Why Teachers Have Quit the Profession during the Pandemic
. . . and What Could Bring Them Back
Teaching, like any profession you can name, isn’t for everyone. At some point a certain number of teachers – just like a certain number of physicians, car salespeople, and store owners – decide to make a change.
That was happening before Covid-19 because of burnout, financial pressures, lack of opportunities for advancement, and other issues. Then the pandemic came along, and some teachers found new reasons to leave.
What are those new reasons? “Pandemic drives new and seasoned teachers from the profession,” an article that Megan Cerullo wrote for CBS News, does a very good job of pinpointing what some of these new reasons are:
- The traditional drawbacks of teaching began to look even worse. The pandemic suddenly made two traditional disadvantages of teaching – low pay and high stress – seem even more acute.
- Feelings of insecurity increased. Some teachers find it too difficult to be uncertain about what next school year will bring.
- Parenting took on greater importance. Some teachers who were teaching at home during the pandemic have decided to stay there instead of returning to the classroom.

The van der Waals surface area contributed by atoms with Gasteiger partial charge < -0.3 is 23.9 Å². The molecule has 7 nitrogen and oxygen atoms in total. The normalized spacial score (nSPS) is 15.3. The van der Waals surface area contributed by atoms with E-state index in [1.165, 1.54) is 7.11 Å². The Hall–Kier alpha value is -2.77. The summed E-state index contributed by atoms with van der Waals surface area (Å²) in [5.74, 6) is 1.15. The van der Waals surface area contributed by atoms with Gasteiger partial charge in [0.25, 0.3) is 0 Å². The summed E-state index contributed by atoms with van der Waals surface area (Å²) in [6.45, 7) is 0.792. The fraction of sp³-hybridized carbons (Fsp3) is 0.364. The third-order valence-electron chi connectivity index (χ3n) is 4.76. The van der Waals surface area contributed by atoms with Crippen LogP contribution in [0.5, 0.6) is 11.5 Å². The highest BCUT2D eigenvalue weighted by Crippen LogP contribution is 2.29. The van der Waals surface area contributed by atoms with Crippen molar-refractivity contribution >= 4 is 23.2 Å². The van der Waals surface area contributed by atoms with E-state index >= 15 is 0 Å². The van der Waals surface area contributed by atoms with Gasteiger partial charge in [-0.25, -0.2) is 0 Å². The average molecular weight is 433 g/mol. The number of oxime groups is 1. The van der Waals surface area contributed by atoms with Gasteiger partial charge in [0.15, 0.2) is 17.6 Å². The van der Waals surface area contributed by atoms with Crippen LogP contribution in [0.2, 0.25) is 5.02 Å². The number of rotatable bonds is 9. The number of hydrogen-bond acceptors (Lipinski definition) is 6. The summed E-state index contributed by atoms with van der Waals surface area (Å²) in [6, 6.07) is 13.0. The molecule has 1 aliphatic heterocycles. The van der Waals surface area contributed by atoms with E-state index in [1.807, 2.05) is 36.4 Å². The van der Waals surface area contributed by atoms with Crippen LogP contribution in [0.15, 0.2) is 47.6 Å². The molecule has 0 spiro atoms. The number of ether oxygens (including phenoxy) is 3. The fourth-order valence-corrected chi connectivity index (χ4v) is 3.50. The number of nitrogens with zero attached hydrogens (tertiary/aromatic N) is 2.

- Retirement suddenly looked more attractive. Some teachers opted to take it early.
- The pandemic caused some teachers to focus more on chronic health concerns. After working at home to protect themselves from becoming ill, some teachers have decided to continue to do it.
- Teachers who have grown frustrated with the technology needed to teach from home have experienced increased feelings of burnout.
- Concerns about romantic/love relationships. Some teachers who have worked at home alongside partners or spouses have discovered that their relationships need work and have become more determined to make them a priority.
What Can Bring Departing Teachers Back into the Profession?
“Solving the Teacher Shortage: How to Attract and Retain Excellent Teachers,” a report from the Learning Policy Institute, was published back in 2016. Yet the incentives it outlines for keeping teachers in the profession – or getting departed teachers to return – still seem relevant today:
- Increase the number of available teaching positions
- Maintain and support retirement benefits
- Increase salaries
- Reduce the cost of renewing certifications
- Promote certification reciprocity among states
- Increase the number of available part-time teaching jobs
- Forgive student loans
- Provide housing incentives
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